Ultrasound is the cornerstone of gynecological examination techniques. Ultrasound provides much and diverse diagnostic information. A clinical gynecological examination does not always provide full certainty about the condition of the uterus and ovaries. This may be the case if the patient has a very substantial abdomen or has difficulties in relaxing during the examination. This is where ultrasound is especially helpful. An ultrasound examination will occasionally reveal congenital abnormalities or tumors of the uterus and ovaries.
Ultrasound may be used to diagnose tumors of the uterus or ovaries. Uterine fibroids (benign muscle tumors) and cysts of the ovaries have a very characteristic appearance in an ultrasound image and are easy to distinguish. Ultrasound allows some conclusions regarding what type of tumors are seen, i.e., if they are benign or malignant.
Inflammation and endometriosis
Gynecologic damage caused by inflammations, infections or endometriosis may be identified with regular ultrasound. A more reliable method to examine the Fallopian tubes is TSSG, short for Transvaginal Salpingo-SonoGraphy. Here ultrasound (sonography) is used to check if liquid injected into the uterus flows freely through the Fallopian tubes. TSSG is important for studying female infertility. Liquid is also used for a study called hydrosalpingography, a method that shows the presence of polyps and fibroids in the uterine cavity.
Location of IUD
It is easy to localize an IUD within the uterus with ultrasound. The location may be checked immediately after insertion or later, if there is a suspicion that the IUD is malpositioned. An ultrasound examination will show if an IUD that causes problem is located in the lower part of the uterus or has entered the uterine wall during insertion. When there is a suspicion that the IUD has become extruded from the uterus, it is not uncommon to find it where it should be but that the strings (threads) of the device have been retracted into the cervical canal. An ultrasound will also show if pregnancy has occurred despite the presence of an IUD.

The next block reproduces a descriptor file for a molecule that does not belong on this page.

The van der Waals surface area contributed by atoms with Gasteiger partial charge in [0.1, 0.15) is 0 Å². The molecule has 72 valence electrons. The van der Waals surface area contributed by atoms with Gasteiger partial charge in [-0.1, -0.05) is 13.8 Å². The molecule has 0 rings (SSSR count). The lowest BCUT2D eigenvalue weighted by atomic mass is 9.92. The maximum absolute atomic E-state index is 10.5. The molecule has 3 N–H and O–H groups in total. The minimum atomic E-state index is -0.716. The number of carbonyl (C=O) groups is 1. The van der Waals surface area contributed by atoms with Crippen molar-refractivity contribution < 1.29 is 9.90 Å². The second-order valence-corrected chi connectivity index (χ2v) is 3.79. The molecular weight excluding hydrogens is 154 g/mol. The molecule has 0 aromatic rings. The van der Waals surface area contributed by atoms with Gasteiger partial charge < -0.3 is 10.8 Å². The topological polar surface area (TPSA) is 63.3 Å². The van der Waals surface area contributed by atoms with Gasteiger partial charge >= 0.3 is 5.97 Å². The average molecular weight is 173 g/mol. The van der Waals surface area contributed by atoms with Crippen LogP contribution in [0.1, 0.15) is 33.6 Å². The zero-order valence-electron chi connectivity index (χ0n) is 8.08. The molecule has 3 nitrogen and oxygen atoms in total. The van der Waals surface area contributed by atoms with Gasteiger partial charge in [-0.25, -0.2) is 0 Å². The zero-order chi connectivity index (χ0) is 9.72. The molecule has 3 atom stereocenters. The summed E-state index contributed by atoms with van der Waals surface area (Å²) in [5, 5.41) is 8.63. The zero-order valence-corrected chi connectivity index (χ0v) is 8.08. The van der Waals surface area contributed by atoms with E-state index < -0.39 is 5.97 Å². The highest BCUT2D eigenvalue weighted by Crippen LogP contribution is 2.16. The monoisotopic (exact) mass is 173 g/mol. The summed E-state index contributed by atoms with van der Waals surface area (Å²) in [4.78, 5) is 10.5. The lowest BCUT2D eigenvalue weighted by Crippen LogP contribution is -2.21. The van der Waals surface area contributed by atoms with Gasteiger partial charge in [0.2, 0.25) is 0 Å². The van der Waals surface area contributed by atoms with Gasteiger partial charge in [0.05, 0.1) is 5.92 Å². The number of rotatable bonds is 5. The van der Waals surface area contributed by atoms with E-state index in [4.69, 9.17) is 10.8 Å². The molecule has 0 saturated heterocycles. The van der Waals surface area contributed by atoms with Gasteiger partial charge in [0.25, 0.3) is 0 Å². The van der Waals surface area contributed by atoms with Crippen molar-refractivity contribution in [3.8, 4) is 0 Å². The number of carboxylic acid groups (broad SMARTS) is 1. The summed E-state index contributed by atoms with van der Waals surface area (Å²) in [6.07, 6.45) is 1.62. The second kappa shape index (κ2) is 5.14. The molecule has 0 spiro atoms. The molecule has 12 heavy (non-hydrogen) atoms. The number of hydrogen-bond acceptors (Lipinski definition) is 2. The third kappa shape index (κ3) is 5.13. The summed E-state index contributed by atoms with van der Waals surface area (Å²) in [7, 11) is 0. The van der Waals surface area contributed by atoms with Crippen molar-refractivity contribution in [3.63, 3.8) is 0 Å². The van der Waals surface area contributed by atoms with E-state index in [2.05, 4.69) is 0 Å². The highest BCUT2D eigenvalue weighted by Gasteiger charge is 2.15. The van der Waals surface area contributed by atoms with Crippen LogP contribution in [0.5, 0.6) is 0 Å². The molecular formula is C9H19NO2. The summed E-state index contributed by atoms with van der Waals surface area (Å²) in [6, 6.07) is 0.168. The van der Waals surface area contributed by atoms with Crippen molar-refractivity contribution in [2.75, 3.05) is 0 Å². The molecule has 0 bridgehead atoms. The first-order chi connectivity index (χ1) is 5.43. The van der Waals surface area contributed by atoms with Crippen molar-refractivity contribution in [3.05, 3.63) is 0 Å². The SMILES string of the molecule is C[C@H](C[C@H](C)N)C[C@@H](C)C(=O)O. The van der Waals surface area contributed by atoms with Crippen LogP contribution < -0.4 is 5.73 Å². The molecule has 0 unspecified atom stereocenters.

Ultrasound for studying and treating infertility
Ultrasound is well suited for studying the different phases of the menstrual cycle and any aberrations in the cycle. It is also possible to visualize the development of ovarian follicles. Ultrasound shows when the follicle is ripe for ovulation and when ovulation has occurred. At the same time, any changes in the endometrium are seen. Ultrasound is crucial when assisted fertilization is planned, examined and performed, e.g., for in vitro fertilization (IVF).
Colposcopy is a method for studying the cervix, vagina and external genitals with an optical magnifying device. Colposcopies are performed by gynecologists familiar with the technique of studying and observing the cervical os (cervical orifice) and with treating diseases of the cervical os, vagina and external genitals.
NOTE! Please book a time for colposcopy by phone, dial 02-2334418.
The pap smear is a method for studying if there are signs of cervical cancer. The pap smear provides also valuable information on gynecological inflammations and infections and on the reasons for the presence of a white vaginal discharge known as leukorrhea.